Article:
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NASCAR taking deeper look into fuel saving tactics from Daytona 500

Syndication: Daytona Beach News-Journal
Credit: Nigel Cook/News-Journal / USA TODAY NETWORK

There was a point in the Daytona 500 on Monday that the big packs were saving so much fuel that AJ Allmendinger was running faster by himself than those drafting.

The reason for this much fuel conservation was explained by Denny Hamlin on Tuesday during an episode of his Actions Detrimental podcast.

“I couldn’t figure it out,” Hamlin said. “Fuel, yes, it’s always been somewhat of a big deal, but over the last few years of Next Gen racing on superspeedways, it’s been a dramatic deal. With the field all compressed into a one-and-a-half second group, you can save enough gas to be the last car in line and then jump to the first car in line after a pit cycle as long as you do a good job on entry of the pits, rolling down pit road, stopping, and then exiting pit road and then exiting with a group. You can flip-flop the field.”

While that has always been a part of the dynamic of superspeedway racing, it is now happening with this car as soon as the field takes the green flag.

“Everyone is trying to do it and then I realized, holy shit, these guys are doing it on Lap 2,” he said. “I think I was on the top line and I’m trying to push the (expletive) out of whoever was in front of me, and I’m like, ‘What the hell? Why aren’t these guys going? Push the guy in front of you now.’ When I’m trying to push someone mid-race, early race, whatever, that is me whispering in the competitor’s ear in front of me, ‘Go hit the guy in front of you now. Go push him.’ I’m trying to keep that line moving.”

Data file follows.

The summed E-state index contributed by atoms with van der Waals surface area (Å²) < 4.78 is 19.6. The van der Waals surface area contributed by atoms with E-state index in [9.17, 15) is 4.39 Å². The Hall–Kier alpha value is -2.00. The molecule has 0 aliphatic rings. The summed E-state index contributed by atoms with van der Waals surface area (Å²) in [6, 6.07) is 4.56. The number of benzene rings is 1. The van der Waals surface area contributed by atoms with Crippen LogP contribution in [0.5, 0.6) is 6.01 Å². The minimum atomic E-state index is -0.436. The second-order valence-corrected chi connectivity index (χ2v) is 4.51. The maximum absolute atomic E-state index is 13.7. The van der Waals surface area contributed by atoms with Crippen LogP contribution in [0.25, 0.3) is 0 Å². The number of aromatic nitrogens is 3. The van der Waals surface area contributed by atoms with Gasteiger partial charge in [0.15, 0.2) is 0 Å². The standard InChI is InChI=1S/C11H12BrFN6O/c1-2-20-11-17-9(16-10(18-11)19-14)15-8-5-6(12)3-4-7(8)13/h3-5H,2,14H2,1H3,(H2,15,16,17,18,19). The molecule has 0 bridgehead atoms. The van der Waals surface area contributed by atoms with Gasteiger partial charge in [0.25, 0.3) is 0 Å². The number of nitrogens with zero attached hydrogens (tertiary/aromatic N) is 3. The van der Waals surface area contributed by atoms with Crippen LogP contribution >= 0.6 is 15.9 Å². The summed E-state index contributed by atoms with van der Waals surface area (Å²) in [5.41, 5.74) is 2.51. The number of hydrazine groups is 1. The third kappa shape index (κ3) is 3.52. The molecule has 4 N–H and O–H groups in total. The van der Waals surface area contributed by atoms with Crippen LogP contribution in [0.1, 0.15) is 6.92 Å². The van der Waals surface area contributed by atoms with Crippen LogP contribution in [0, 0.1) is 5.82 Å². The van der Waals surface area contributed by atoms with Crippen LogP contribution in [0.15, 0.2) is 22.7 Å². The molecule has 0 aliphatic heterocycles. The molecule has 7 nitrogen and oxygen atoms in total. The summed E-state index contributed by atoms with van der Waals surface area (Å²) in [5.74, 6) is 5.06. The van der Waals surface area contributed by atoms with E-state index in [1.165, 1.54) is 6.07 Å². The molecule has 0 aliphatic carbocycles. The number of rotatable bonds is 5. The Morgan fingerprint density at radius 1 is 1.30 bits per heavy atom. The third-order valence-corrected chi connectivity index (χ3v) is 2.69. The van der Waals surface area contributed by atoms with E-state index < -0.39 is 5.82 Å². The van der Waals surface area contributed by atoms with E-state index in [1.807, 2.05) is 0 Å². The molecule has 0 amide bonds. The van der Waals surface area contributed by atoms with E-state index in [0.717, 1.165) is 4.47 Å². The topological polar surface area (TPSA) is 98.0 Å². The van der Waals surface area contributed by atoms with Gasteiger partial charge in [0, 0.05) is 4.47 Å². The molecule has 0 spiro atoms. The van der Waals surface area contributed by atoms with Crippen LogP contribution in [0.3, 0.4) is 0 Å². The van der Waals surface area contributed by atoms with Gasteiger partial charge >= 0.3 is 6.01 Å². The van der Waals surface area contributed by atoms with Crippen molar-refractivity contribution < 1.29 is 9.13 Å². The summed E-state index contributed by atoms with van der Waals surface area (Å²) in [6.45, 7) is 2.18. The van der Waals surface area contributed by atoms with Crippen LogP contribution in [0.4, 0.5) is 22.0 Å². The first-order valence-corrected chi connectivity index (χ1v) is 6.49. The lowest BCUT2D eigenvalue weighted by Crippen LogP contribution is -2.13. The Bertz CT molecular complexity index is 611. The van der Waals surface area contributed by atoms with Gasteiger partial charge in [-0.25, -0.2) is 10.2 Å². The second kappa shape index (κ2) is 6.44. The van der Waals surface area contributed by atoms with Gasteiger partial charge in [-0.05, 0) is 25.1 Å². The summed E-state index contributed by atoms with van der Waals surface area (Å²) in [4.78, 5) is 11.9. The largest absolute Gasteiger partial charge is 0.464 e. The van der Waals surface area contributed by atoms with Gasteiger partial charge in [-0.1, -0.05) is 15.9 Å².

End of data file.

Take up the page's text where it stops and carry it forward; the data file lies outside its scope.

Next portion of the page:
It also factored into the first caution on Lap 6.

Hamlin said it would have made sense to save fuel in a single-file line but they were doing it sometimes two and three-wide and the pace continue to drop to under 175 mph.

“The field just kept getting slower and slower and slower.”

NASCAR did not like what they were seeing. Speaking on SiriusXM NASCAR Radio on Wednesday morning, NASCAR senior vice president of competition Elton Sawyer said the league will take a deeper look into how to address this dynamic.

“I think that’s something that just over time, 76 years of NASCAR racing, our race teams are just so good, and our teams are so good, and our drivers are so good, and the strategy and the preparation that goes into these events, they don’t leave any stones unturned,” Sawyer said. “The Daytona 500, or superspeedway racing in general, has kind of come down to that, and basically what you’re trying to do is spend the least amount of time on pit road that you can. So, you’re getting through those stoppages, whether it be Stage 1 or 2, you’re getting the opportunity to gain some track position.

“It is something that we’re looking into. Ultimately, we want to drop the green flag on the race, and they’re racing as hard as they can until we drop the checkered flag. There’s some strategy in between there. We’ll definitely take a much deeper dive at this particular situation and the strategy that goes into it.”

Matt Weaver is a Motorsports Insider for Sportsnaut. Follow him on Twitter. 

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